The Aspen Ideas Festival brings together as panelists/speakers individuals of tested competence and talent. Such was the case last week with a gathering of Ray Lahood, our Secretary of the Department of Transportation, Lisa P. Jackson, Environmental Protection Agency Administrator, and panel moderator the eloquent and erudite Vijay Vaitheeswaran (yes, I did get the spelling right) senior correspondent of the "Economist" taking on the subject of "What Will Fuel the Automobile of the Future?"
Of course alternative transportation strategies were touched upon such as electric powered cars, biofuels, hybrids, as well as C.A.F.E. standards all of which can add significantly to the search for solutions to overturn our gas guzzling and fossil fuel addiction.
Yet given the current advances, Secretary La Hood went directly to one of the core issues. The game changing potential of compressed natural gas with its attractive price and its vast reserves within the confines of the United States. A munificent resource accessible through new drilling techniques, bringing the nation to the cusp of energy independence. A fossil fuel, yes, but as a transportation fuel emitting some 25% less greenhouse gases than petroleum based gasoline, and now being domestically sourced and cheaper by far. Environmentally, in terms of national security and economically (natural gas at today's quoted price of $3.00 mmbtu delivers an energy quotient that would require crude oil to sell at $20bbl or less compared to today's price of $85bbl) therefore a win, win, win.
Secretary La Hood shared with the audience his recent visit to Carbondale Colorado where the entire bus transport system had been converted from gasoline powered engines to buses fueled by compressed natural gas. Among early steps in a policy shift that in time will have broad implications for metropolitan transport throughout the United States. But yet, as we will see, it is only a small beginning.
Also present was Lisa P. Jackson , the fiery and all hands on Administrator of the Environmental Protection Agency. Inevitably the issue of fracking came up given its important role in the production of the newly accessible shale gas resources near nationwide.
When confronted to comment on a recent Wall Street Journal Editorial ("A Fracking Rule Reprieve" 06.01.12) hailing the temporary suspension of federal fracking regulations covering everything from disclosure of drilling chemicals to well integrity as "redundant" to the plethora of state regulation, going on to berate the Environmental Protection Agency as in, "has tried to dig up pollution stories." Castigating the Department of the Interior and the EPA for bringing on, in the WSJ's view, obstructionist and burdensome regulation hampering the production of gas and the expansion of these new drilling methods.
Mrs. Jackson was fierce in her defense of the EPA's actions and policies. Significantly, she stated clearly and unambiguously her understanding of the enormous importance this new resource and the potential that shale gas represents to the nation both economically and in terms of energy independence. But simultaneously she was clear that it is incumbent on federal agencies to set standards in keeping with the environmental well being of the nation as a whole, and in the interest of future generations. Yes, drill and frack, but it must be done responsibly to issues of water safety and air quality, and the federal agencies such as Interior and the EPA must serve as guardians of the nation's environmental well being. It was quite a performance.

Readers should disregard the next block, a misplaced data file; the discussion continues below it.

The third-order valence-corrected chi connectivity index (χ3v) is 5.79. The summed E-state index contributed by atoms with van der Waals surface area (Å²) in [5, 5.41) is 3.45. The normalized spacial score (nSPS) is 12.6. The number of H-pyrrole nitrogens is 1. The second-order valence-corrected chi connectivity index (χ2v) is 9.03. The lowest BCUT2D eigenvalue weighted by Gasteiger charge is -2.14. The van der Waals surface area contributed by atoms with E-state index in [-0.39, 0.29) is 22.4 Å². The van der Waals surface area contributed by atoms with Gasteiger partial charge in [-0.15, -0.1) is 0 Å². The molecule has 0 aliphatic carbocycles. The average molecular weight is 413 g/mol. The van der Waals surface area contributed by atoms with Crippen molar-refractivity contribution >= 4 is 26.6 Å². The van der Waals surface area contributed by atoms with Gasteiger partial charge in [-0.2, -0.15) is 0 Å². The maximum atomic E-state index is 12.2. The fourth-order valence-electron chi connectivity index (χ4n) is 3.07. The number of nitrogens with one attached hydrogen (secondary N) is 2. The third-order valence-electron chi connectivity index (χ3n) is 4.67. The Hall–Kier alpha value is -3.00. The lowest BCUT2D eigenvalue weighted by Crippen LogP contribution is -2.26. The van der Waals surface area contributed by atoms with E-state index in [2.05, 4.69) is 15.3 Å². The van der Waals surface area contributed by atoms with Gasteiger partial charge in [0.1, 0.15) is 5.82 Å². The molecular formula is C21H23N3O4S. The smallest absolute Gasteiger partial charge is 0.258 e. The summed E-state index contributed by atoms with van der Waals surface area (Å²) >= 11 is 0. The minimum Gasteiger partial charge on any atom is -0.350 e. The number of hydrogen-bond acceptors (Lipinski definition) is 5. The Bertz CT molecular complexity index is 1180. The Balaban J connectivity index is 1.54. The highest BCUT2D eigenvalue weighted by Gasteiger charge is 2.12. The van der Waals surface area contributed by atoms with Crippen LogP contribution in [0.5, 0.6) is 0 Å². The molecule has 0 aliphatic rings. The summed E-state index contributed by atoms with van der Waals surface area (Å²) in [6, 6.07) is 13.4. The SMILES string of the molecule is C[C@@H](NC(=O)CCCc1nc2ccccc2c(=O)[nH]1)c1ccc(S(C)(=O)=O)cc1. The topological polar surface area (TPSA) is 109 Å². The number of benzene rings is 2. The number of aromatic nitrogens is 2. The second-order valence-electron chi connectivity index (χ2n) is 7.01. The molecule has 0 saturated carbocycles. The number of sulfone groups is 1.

But here we are at the cusp of a vast change in our energy destiny and given Secretary LaHood's vision, veering in the right direction. Yet we still remain without a true national commitment to wean ourselves from gasoline to natural gas as our foremost transportation fuel. The transformation of occasional municipalities to natural gas fired transport from gasoline engines is but a hesitant beginning. Consider Armenia!
What you ask, and why Armenia? Barely known to most everyone, Armenia leads the world. 75% of its automobile and truck fleet is propelled by compressed natural gas (CNG) (http://www.bloomberg.com/news/2012-06-26/natural-gas-cars-can-drive-us-toward-a-better-economy.html). An amazing accomplishment for a country hardly in the forefront of public discourse.
Showing the way, Armenia serves as example of what needs be done nationally- a full bore program to set up a national distribution system (pumping stations) for compressed gas, incentives to Detroit and consumers to changeover to natural gas powered cars. During World War II Detroit retooled itself in six months and became the Arsenal of Democracy. With our government pitching in it can this day become the arsenal of our energy independence and our environmental protector (in that natural gas is significantly less polluting than gasoline emmisions).
Let's show Armenia we can do it too!
The Morning Email helps you start your workday with everything you need to know: breaking news, entertainment and a dash of fun. Learn more